Stuart Gasner Keker & Van Nest partner ()
SAN FRANCISCO — The U.S. attorney’s office has dropped a key witness from its economic espionage case against an Oakland engineer after the defense accused the China expert of plundering parts of his analysis from Wikipedia.
James Feinerman, a professor of Asian legal studies at Georgetown University Law Center, had been slated to testify about China’s efforts to steal technology from the West. But the government on Thursday rested its case against Walter Liew, who is on trial for allegedly selling details of DuPont’s manufacturing processes to China, without calling Feinerman.
The change to the government’s playbook creates an opening for the defense, which launches its case next week. In a motion for acquittal filed Thursday, Liew’s lawyers at Keker & Van Nest seized on the absence of the expert as a shortcoming in the government’s case.
But prosecutors may have had little choice about proceeding without Feinerman. The law professor had been tarnished by revelations three months before trial that his disclosure contained dozens of sen­tences lifted from Wikipedia with few modifications, and U.S. District Judge Jeffrey White, who is presiding over the trial, rejected the government’s eleventh hour request to replace Feinerman.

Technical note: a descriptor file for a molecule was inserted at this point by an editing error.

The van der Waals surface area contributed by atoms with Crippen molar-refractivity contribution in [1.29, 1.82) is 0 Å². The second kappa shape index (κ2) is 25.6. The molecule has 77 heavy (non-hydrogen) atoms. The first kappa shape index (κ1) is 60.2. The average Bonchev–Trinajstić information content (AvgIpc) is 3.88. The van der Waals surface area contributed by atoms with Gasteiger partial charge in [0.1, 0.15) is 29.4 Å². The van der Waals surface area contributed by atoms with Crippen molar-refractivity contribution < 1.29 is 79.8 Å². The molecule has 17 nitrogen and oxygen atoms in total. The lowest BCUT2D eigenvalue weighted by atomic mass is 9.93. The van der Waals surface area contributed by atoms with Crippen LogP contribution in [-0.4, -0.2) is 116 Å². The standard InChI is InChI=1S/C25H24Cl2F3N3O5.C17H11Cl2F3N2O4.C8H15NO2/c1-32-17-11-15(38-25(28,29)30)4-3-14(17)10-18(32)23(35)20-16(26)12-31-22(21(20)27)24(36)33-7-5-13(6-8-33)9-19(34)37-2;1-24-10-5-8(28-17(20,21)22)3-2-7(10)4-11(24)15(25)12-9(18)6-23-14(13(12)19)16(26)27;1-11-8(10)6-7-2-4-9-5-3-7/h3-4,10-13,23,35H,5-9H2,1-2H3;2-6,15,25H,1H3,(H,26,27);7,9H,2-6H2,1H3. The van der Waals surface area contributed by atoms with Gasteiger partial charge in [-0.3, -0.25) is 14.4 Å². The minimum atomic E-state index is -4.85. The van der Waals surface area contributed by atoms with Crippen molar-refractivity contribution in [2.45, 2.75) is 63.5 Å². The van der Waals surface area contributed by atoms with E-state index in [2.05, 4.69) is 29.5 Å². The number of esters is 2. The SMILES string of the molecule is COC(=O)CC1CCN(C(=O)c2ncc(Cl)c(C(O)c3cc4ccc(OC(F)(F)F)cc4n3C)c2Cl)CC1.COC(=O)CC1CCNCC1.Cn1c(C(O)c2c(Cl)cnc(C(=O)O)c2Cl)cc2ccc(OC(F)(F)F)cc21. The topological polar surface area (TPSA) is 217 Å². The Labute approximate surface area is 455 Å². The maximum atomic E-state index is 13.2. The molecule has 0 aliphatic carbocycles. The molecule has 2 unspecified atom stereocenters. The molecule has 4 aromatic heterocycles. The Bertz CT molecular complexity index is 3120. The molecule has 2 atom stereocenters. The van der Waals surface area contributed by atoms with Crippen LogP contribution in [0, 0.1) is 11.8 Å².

“The government is accusing someone of a crime,” said Michael Li-Ming Wong, a former federal prosecutor who is now a white- collar partner at Gibson, Dunn & Crutcher. “So the government itself has to be clean as a whistle.”
Feinerman’s absence also clears the stage for the defense’s China expert, Donald Lewis, who has taught at Stanford Law School. Jurors may give his opinions more weight without conflicting testimony from another expert, Wong said. “The ‘battle of the experts’ may be a walkover,” he said.
Liew’s case is among the first economic espionage cases to go to trial and is one of the only significant white-collar prosecutions charged under U.S. Attorney Melinda Haag. He is accused of stealing DuPont’s proprietary method for producing titanium dioxide, a commercially valuable white pigment. Liew, who was arrested in 2011, also faces counts of trade secret theft, tax evasion and witness and evidence tampering.
In a motion filed Feb. 6, Keker partner Stuart Gasner argued that without Feinerman, the government can’t prove that Liew acted to benefit a foreign government or “foreign instrumentality”—a requirement for economic espionage charges. The professor, Gasner noted, planned to testify that the Chinese companies Liew did business with were owned and controlled by the Chinese regime.
“The government has failed to present evidence sufficient to sustain conviction of Mr. Liew,” the brief states.
Lawyers rarely call every witness they disclose to the other side, and Feinerman was one of many witnesses Assistant U.S. Attorneys John Hemann and Peter Axelrod did not ultimately call during their monthlong case-in-chief. Moreover, criminal cases typically turn on raw evidence rather than the opinions of experts, several former federal prosecutors noted.